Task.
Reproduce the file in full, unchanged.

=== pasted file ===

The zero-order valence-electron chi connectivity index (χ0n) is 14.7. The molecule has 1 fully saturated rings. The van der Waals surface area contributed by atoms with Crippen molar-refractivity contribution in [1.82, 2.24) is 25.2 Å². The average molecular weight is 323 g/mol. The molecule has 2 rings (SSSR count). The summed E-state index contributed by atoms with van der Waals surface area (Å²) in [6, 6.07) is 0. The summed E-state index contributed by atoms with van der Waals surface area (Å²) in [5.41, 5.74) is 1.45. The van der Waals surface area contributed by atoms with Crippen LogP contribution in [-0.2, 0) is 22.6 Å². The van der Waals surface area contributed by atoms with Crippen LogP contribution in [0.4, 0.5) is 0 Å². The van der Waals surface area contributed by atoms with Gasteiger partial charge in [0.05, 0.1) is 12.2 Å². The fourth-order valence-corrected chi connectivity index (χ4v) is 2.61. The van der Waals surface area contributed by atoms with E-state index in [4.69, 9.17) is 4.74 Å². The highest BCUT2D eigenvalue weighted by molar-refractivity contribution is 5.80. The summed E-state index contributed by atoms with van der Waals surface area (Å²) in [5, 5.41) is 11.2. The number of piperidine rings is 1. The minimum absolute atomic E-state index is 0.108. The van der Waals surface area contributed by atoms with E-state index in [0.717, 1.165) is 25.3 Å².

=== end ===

The zero-order valence-electron chi connectivity index (χ0n) is 14.7. The molecule has 1 fully saturated rings. The van der Waals surface area contributed by atoms with Crippen molar-refractivity contribution in [1.82, 2.24) is 25.2 Å². The average molecular weight is 323 g/mol. The molecule has 2 rings (SSSR count). The summed E-state index contributed by atoms with van der Waals surface area (Å²) in [6, 6.07) is 0. The summed E-state index contributed by atoms with van der Waals surface area (Å²) in [5.41, 5.74) is 1.45. The van der Waals surface area contributed by atoms with Crippen LogP contribution in [-0.2, 0) is 22.6 Å². The van der Waals surface area contributed by atoms with Crippen LogP contribution in [0.4, 0.5) is 0 Å². The van der Waals surface area contributed by atoms with Gasteiger partial charge in [0.05, 0.1) is 12.2 Å². The fourth-order valence-corrected chi connectivity index (χ4v) is 2.61. The van der Waals surface area contributed by atoms with E-state index in [4.69, 9.17) is 4.74 Å². The highest BCUT2D eigenvalue weighted by molar-refractivity contribution is 5.80. The summed E-state index contributed by atoms with van der Waals surface area (Å²) in [5, 5.41) is 11.2. The number of piperidine rings is 1. The minimum absolute atomic E-state index is 0.108. The van der Waals surface area contributed by atoms with E-state index in [0.717, 1.165) is 25.3 Å².